Ed continued unchanged for 5 overs from the Fort end, a marathon effort for a pub cricketer, giving away few runs and even clean-bowling one batsman with one that actually turned. That wicket of Eds was the first chance seen for more than 10 overs and provided more of a relief than the next drinks break. As it happens, the next drinks break arrived shortly after the 25th over, with the score on approximately 200. With ten overs to go, the Quokkas were a good chance to keep the opposition under the 350 they had conceded the week before! The hunt was on….

    Not wanting to let Ed get above his station, The Rev replaced him with the Skip, having saved Skips ‘deceptively straight’ ones for the death overs. It should be noted that the Skip had spent a great deal of the match to this point in the outfield, chasing the ball to the boundary, developing a skin colour much closer to that of bacon than an Yorkshireman.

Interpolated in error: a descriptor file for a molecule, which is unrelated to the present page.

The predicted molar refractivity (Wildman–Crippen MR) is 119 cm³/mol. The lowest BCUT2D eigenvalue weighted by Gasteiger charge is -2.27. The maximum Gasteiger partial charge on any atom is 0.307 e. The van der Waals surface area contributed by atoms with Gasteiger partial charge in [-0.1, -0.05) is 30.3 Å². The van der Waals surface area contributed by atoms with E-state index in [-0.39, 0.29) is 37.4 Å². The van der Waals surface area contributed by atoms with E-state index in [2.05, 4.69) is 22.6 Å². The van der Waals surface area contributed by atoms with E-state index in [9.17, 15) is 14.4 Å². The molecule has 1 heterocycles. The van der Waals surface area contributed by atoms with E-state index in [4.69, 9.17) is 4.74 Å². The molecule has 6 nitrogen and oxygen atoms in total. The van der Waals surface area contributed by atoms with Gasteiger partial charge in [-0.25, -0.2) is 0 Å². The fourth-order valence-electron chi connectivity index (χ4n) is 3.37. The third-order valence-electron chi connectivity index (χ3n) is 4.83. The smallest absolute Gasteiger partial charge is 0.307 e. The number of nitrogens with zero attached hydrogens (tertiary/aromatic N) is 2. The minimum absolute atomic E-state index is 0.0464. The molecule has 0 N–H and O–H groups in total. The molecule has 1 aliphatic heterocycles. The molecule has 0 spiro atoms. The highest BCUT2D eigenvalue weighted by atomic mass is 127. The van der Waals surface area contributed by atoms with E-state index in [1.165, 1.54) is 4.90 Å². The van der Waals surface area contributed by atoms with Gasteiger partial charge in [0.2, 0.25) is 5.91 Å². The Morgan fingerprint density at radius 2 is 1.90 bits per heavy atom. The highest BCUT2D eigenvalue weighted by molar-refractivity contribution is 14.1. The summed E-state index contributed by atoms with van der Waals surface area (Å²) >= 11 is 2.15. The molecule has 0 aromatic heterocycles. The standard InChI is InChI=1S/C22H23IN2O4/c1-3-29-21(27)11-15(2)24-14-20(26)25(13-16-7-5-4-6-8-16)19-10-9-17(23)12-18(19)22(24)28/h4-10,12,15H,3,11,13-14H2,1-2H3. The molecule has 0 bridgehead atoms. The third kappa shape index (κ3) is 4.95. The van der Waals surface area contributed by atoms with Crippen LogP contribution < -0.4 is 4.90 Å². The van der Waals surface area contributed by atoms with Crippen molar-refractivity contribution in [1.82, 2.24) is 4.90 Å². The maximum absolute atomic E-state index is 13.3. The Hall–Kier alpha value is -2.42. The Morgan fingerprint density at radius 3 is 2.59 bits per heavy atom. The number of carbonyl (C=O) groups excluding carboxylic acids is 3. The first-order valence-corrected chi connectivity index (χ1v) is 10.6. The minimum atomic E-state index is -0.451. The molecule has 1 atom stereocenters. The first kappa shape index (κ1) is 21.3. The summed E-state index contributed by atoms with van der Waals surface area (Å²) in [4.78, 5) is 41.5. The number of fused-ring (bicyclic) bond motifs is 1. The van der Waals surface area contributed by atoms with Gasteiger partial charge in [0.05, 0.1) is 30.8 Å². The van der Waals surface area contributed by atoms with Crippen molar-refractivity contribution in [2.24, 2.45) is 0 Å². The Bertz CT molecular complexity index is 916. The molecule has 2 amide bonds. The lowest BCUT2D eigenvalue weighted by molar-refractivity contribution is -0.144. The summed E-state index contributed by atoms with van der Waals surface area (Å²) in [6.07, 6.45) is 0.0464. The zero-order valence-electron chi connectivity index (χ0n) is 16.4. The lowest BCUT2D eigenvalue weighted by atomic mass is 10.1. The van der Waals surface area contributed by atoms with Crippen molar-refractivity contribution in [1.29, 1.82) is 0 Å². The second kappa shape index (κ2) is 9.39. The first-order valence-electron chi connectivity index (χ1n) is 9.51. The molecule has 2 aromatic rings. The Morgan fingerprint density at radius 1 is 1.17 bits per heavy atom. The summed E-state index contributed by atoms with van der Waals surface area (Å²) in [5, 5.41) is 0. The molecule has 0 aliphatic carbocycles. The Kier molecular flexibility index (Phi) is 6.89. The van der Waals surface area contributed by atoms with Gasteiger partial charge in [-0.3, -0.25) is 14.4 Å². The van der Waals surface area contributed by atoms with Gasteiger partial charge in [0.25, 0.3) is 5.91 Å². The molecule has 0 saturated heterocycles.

An artists impression of Skip

    An artists impression of Skip

    The Skip took some time to adjust to not bowling too straight, finally finding an off-stump line, while developing a more reddish-hue with each over. The Rev was tempted to take him off but could see the collective frustration of fielding on the boundary for 25 overs boiling over & thought it best to just let him have a trundle.

    Having taken 2 wickets in the previous match, The Big Dog swapped the gloves with Alex and came on from the Pavilion End to baffle the batsmen with deliveries they had never seen before or are likely to see again. While expensive, a wicket did fall, giving The Big Dog 3 wickets for the tour; the most of any Quokka.